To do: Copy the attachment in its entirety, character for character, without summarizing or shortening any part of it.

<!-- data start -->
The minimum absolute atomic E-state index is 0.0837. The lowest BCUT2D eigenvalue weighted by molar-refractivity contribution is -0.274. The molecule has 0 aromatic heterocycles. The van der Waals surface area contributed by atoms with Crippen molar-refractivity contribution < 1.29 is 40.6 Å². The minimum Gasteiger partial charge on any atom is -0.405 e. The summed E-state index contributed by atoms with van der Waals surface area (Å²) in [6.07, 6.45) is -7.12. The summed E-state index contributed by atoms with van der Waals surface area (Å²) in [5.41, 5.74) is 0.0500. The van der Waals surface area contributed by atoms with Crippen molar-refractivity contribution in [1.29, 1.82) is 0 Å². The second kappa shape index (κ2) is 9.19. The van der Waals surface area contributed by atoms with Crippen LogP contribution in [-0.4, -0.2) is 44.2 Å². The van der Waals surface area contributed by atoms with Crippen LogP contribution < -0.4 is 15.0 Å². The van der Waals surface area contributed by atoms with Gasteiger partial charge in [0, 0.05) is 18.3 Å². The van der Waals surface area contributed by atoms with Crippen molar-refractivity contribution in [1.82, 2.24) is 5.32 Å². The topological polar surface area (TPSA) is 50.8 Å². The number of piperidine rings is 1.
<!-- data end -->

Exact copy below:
The minimum absolute atomic E-state index is 0.0837. The lowest BCUT2D eigenvalue weighted by molar-refractivity contribution is -0.274. The molecule has 0 aromatic heterocycles. The van der Waals surface area contributed by atoms with Crippen molar-refractivity contribution < 1.29 is 40.6 Å². The minimum Gasteiger partial charge on any atom is -0.405 e. The summed E-state index contributed by atoms with van der Waals surface area (Å²) in [6.07, 6.45) is -7.12. The summed E-state index contributed by atoms with van der Waals surface area (Å²) in [5.41, 5.74) is 0.0500. The van der Waals surface area contributed by atoms with Crippen molar-refractivity contribution in [1.29, 1.82) is 0 Å². The second kappa shape index (κ2) is 9.19. The van der Waals surface area contributed by atoms with Crippen LogP contribution in [-0.4, -0.2) is 44.2 Å². The van der Waals surface area contributed by atoms with Crippen LogP contribution < -0.4 is 15.0 Å². The van der Waals surface area contributed by atoms with Gasteiger partial charge in [0, 0.05) is 18.3 Å². The van der Waals surface area contributed by atoms with Crippen molar-refractivity contribution in [1.82, 2.24) is 5.32 Å². The topological polar surface area (TPSA) is 50.8 Å². The number of piperidine rings is 1.